Recession fears hang over Davos
The world’s economic elite gathered this week in the Swiss town of Davos. Fears of a possible recession have marked the annual meeting of the World Economic Forum, which continues to be weighed down by the lack of women.
“A family reunion for the people who broke the modern world.” This is how Anand Giridharadas, former columnist for ‘The New York Times’ and editor of ‘The Ink’, described the World Economic Forum Annual Meeting. “A unique collaborative environment in which to reconnect, share ideas, gain fresh perspectives, and build problem-solving communities and initiatives.” This is how the World Economic Forum describes it on its website.
This World Economic Forum event, cancelled in 2021 due to the pandemic, brings politicians, business people, academics, social leaders and celebrities to Davos each year to address the global agenda. Although it is normally held in January, amidst snow-capped mountains, the Omicron variant of Covid-19 forced it to be delayed, and it finally took place between 22 and 26 May.
Some see it as a place for the world’s elite to pat each other on the back and exchange favours. Others see it as a platform for seeking solutions to major global problems and conflicts. Both are probably partly right.
An elitist event
What is clear is that participation in this event is not open to everyone. To do so, you have to be one of the approximately 1,000 members of the World Economic Forum, which can cost more than half a million euros, or you have to be invited. One way or the other, a presence at the event is an opportunity to influence the global agenda.
This year’s list of participants included some 1,250 business leaders, more than 300 politicians from around the world and some 200 NGO representatives, as well as entrepreneurs, academics and other members of civil society.
The World Economic Forum was founded in 1971 by Klaus M. Schwab, a professor at the University of Geneva, who invited about half a thousand European executives to a meeting on business management. In 1987, the non-profit organisation adopted its current name and took on a broader focus to address the major issues affecting the future of humanity.
From polarisation to the war in Ukraine
The 2020 edition, which was attended by more than 3,000 people, highlighted the polarisation in the world, with two major antagonistic protagonists. On the one hand, the then President of the United States, Donald Trump, and on the other, the activist Greta Thunberg, who criticised the world’s major leaders for their inaction on climate change.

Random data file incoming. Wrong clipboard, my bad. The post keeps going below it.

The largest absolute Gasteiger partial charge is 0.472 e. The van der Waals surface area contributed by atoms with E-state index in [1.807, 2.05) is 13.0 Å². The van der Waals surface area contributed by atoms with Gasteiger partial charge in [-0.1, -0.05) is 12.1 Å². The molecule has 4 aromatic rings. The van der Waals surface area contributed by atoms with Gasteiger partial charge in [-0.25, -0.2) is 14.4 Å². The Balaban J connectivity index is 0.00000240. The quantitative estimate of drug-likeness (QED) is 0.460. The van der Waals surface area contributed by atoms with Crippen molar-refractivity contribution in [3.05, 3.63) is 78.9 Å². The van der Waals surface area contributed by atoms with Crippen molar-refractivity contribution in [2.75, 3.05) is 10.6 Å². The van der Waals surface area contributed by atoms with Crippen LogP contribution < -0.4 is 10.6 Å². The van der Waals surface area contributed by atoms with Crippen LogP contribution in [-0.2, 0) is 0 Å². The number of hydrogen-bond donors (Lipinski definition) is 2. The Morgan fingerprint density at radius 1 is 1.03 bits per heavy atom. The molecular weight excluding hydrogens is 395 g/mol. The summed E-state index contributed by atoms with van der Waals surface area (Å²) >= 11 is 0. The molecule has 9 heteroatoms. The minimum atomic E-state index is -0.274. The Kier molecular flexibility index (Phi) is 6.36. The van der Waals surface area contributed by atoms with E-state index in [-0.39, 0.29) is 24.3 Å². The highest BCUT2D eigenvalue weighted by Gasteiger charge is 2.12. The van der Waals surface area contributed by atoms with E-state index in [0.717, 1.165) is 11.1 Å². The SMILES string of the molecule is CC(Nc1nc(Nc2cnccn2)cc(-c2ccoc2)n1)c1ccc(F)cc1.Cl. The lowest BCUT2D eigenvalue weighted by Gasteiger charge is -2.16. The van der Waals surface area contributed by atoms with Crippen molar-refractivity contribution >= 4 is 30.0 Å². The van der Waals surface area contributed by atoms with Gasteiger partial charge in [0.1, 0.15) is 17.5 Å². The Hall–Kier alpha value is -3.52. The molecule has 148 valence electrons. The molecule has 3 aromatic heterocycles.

This year, Davos has been visited by the executive director of the International Monetary Fund (IMF), Kristalina Georgieva; the president of the European Commission, Ursula von der Leyen, as well as business figures such as Bill Gates and George Soros. Ukraine’s President Volodymir Zelensky, who called for stronger sanctions against Russia, spoke by videoconference at the opening of the conference. In any case, the overwhelming majority of men shows that the power elites are still far from achieving gender parity.
This year’s more than 150 sessions were organised around eight thematic areas, including climate and nature, fairer economies, tech and innovation, jobs and skills, better business, health and healthcare, global cooperation and society and equity. The war in Ukraine, the energy and food crisis, as well as their impact on the already complex economic situation, took centre stage.
Bad news is not good news for business, and Davos tends to offer a somewhat sugar-coated view of the future. This year, however, it was hard to ignore the risk of a recession.
The head of the IMF reservedly acknowledged that an economic contraction cannot be ruled out and warned that 2022 will be a “tough year.” For his part, José Viñals, president of Standard Chartered, acknowledged that the threats looming over the global economy could turn into “a perfect storm.”
Even if a new recession were to occur, it would not prevent the list of nouveau riche aspiring to attend the World Economic Forum Annual Meeting from continuing to grow. An Oxfam report indicates that, despite the global economic meltdown, a new billionaire emerged every 30 hours during the pandemic.
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